“Immigrant and working-class men were not the only ones challenging middle-class men’s claims on public power and authority. Concurrently, the middle-class woman’s movement was challenging past constructions of manhood by agitating for woman’s advancement. “Advancement,” as these New Women understood it, meant granting women access to activities which had previously been reserved for men. Small but increasing numbers of middle-class women were claiming the right to a college education, to become clergymen, social scientists, and physicians, and even to vote. Men reacted passionately by ridiculing these New Women, prophesying that they would make themselves ill and destroy national life, insisting that they were rebelling against nature. As one outraged male clergyman complained, feminists were opposing “the basic facts of womanhood itself.. We shall gain nothing in the end by displacing manhood by womanhood or the other way around.” Yet the New Woman did “displace manhood by womanhood,” if only because her successes undermined the assumption that education, professional status, and political power required a male body. The woman’s movement thus increased the pressure on middle-class men to reformulate manhood.”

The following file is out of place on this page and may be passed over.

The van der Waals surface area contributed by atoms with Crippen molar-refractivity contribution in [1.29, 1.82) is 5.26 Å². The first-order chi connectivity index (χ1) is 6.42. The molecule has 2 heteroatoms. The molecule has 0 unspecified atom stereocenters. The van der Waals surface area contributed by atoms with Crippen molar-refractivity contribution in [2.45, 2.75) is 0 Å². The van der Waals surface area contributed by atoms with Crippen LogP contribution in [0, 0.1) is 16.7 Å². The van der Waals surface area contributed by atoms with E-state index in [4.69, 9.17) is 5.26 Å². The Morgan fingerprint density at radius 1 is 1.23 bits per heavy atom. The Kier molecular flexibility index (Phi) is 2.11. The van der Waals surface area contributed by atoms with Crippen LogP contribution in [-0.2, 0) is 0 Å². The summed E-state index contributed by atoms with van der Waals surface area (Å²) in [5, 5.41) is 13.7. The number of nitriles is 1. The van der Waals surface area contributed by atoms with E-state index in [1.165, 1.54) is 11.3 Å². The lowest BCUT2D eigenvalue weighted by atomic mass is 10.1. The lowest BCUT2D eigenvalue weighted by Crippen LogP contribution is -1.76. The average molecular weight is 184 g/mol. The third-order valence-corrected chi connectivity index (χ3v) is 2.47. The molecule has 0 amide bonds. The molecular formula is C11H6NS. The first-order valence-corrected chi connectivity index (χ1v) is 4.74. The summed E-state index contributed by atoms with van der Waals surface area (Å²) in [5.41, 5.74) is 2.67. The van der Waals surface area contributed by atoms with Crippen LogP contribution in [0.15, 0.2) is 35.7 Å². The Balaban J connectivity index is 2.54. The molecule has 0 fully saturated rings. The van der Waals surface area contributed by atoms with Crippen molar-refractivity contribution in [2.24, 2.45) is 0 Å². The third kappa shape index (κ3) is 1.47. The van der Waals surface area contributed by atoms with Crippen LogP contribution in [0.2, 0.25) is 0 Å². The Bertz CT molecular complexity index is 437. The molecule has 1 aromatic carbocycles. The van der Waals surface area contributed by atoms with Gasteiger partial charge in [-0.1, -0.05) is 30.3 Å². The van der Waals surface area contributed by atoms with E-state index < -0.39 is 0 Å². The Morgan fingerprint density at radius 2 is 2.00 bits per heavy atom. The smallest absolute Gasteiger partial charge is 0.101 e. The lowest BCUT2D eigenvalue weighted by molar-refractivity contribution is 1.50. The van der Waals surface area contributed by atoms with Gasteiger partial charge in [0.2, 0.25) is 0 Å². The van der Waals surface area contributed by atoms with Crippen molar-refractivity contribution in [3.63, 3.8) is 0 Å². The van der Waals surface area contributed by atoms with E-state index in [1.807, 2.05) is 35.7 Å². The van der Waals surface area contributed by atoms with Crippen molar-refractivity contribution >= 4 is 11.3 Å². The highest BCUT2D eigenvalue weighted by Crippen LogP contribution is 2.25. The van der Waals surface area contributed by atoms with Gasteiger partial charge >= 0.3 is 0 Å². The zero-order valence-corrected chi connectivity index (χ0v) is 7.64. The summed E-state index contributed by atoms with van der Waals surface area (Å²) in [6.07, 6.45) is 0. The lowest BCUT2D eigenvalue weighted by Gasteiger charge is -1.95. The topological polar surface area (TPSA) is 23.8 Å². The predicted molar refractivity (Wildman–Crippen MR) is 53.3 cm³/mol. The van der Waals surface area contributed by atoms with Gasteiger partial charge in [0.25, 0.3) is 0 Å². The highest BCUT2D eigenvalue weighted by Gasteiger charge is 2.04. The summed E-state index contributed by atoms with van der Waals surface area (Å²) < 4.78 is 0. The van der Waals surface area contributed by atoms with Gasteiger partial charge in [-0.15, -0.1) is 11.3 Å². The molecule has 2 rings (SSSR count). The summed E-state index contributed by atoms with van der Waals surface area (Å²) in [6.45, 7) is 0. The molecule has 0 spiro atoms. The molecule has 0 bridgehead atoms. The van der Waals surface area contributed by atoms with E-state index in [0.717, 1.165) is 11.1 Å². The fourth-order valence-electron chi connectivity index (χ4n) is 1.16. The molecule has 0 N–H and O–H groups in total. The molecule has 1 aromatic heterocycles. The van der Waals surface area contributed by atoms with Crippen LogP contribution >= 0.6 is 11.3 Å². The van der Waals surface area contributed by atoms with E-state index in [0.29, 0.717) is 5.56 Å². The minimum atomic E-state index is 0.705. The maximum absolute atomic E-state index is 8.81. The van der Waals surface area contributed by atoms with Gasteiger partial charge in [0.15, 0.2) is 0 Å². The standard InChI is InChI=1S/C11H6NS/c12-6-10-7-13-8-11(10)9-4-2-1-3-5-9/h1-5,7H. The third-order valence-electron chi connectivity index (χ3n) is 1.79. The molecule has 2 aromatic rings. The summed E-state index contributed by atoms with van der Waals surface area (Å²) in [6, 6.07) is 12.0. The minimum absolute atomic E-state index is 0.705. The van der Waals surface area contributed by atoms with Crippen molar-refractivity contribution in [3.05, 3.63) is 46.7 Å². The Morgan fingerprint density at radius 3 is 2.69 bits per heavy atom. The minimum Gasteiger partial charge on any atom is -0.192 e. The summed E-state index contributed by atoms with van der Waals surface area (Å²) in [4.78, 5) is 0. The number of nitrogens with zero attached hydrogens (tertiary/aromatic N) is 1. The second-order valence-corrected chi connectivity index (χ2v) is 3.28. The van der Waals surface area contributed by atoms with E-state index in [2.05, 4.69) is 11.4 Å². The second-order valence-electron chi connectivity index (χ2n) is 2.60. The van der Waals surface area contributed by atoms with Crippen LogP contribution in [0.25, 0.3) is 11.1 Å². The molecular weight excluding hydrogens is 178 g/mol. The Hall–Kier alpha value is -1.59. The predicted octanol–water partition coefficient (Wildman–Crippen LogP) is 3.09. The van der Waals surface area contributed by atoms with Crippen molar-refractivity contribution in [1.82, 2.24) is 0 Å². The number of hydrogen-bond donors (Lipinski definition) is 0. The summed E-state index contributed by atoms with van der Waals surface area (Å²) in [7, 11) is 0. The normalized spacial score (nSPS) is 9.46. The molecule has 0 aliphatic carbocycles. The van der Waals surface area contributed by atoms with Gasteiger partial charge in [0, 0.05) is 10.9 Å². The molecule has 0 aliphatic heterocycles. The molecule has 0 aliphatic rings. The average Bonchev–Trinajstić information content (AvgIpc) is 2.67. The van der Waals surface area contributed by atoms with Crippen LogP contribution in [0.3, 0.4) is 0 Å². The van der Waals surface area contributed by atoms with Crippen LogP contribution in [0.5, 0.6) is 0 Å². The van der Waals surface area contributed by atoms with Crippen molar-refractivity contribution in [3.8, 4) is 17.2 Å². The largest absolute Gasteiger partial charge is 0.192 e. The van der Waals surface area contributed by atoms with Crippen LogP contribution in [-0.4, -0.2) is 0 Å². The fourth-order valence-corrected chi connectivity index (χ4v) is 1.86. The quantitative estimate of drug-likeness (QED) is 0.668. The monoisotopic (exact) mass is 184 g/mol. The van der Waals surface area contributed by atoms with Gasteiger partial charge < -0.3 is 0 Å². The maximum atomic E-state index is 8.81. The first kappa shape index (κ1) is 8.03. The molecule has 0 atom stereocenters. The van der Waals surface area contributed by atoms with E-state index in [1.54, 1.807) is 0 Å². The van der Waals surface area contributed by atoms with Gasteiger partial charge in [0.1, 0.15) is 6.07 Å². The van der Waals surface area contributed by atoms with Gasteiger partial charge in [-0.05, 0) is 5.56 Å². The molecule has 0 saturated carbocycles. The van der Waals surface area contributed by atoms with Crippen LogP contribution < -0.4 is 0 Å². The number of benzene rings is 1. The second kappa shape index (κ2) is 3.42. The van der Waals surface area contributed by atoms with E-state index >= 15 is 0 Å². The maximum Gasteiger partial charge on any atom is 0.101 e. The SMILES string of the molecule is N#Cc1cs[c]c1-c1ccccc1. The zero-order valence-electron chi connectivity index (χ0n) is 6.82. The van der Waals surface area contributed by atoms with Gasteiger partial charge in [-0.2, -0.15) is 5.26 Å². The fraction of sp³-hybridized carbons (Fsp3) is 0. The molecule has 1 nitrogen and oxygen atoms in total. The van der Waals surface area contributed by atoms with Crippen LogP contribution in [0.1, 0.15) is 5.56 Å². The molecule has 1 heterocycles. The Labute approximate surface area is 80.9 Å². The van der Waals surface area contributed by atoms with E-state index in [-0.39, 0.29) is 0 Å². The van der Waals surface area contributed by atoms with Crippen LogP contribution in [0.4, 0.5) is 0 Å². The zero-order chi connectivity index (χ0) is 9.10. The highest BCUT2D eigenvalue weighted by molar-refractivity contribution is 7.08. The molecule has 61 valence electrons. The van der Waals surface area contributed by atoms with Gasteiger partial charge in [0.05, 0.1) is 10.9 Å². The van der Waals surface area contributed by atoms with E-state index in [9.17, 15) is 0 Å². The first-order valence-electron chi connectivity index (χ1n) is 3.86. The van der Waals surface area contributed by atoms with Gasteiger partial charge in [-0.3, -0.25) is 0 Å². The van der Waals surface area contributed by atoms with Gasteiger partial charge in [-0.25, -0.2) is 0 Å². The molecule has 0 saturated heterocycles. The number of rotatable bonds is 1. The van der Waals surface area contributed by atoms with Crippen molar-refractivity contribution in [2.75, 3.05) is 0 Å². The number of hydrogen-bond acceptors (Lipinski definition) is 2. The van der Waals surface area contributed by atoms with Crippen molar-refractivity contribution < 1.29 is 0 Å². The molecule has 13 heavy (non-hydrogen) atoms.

German nationalism vs. France in the 19th century

Quoted from Jugendstil and Racism: An Unexpected Alliance by Angelika Pagel

“…hostility grew strong as a result of Napoleons occupation of Germany. The hoped for unification of the many petty German states under the leadership of Prussia and with the help of the French Revolution had not been achieved. The Vienna Congress of 1814-15 failed to establish a sovereign German nation-state with unified national politics and France, though defeated, even managed (through Talleyrand’s diplomacy) to emerge from the talks with its hegemony in Europe re-affirmed. Germany’s struggle for national unity would continue throughout the 19th century while the other major European powers had long since achieved this status. Disappointed and envious, Germans turned inward and backward, to ideas of tribal nationalism, of common ancestry in a shared Germanic past. Gradually, this idea of an integral German nation and people (Deutsche Nation und Volkstum) degenerated into the myth of blood-and-soil; antisemitism emerged as a “logical” consequence of this tribalism and the Nazi battlecry “One People, one Empire, one Leader” (Ein Volk, ein Reich, ein Führer) epitomized the desire for national unity spanning the entire 19th century. Even after the Vienna Congress, the “glorious power of French nationhood” was experienced by the Germans in painful contrast to their own lack of national unity.”